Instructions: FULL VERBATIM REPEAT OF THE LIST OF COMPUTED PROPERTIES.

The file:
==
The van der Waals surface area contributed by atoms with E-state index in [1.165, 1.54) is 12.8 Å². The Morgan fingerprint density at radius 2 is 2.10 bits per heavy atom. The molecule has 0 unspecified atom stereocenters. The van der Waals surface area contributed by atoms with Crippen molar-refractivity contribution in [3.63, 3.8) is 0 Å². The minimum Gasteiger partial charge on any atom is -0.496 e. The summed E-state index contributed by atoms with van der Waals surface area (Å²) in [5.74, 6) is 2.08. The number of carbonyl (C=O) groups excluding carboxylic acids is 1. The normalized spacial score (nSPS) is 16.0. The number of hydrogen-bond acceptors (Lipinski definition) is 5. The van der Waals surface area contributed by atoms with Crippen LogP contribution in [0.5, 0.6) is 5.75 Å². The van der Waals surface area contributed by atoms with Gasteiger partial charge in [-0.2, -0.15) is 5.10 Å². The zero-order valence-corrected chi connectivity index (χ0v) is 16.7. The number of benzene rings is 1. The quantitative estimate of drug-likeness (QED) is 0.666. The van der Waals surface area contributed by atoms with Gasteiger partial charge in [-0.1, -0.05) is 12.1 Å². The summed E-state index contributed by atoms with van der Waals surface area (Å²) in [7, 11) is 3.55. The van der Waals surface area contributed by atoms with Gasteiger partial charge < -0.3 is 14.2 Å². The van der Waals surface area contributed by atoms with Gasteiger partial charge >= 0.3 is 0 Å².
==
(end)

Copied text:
The van der Waals surface area contributed by atoms with E-state index in [1.165, 1.54) is 12.8 Å². The Morgan fingerprint density at radius 2 is 2.10 bits per heavy atom. The molecule has 0 unspecified atom stereocenters. The van der Waals surface area contributed by atoms with Crippen molar-refractivity contribution in [3.63, 3.8) is 0 Å². The minimum Gasteiger partial charge on any atom is -0.496 e. The summed E-state index contributed by atoms with van der Waals surface area (Å²) in [5.74, 6) is 2.08. The number of carbonyl (C=O) groups excluding carboxylic acids is 1. The normalized spacial score (nSPS) is 16.0. The number of hydrogen-bond acceptors (Lipinski definition) is 5. The van der Waals surface area contributed by atoms with Crippen LogP contribution in [0.5, 0.6) is 5.75 Å². The van der Waals surface area contributed by atoms with Gasteiger partial charge in [-0.2, -0.15) is 5.10 Å². The zero-order valence-corrected chi connectivity index (χ0v) is 16.7. The number of benzene rings is 1. The quantitative estimate of drug-likeness (QED) is 0.666. The van der Waals surface area contributed by atoms with Gasteiger partial charge in [-0.1, -0.05) is 12.1 Å². The summed E-state index contributed by atoms with van der Waals surface area (Å²) in [7, 11) is 3.55. The van der Waals surface area contributed by atoms with Gasteiger partial charge < -0.3 is 14.2 Å². The van der Waals surface area contributed by atoms with Gasteiger partial charge >= 0.3 is 0 Å².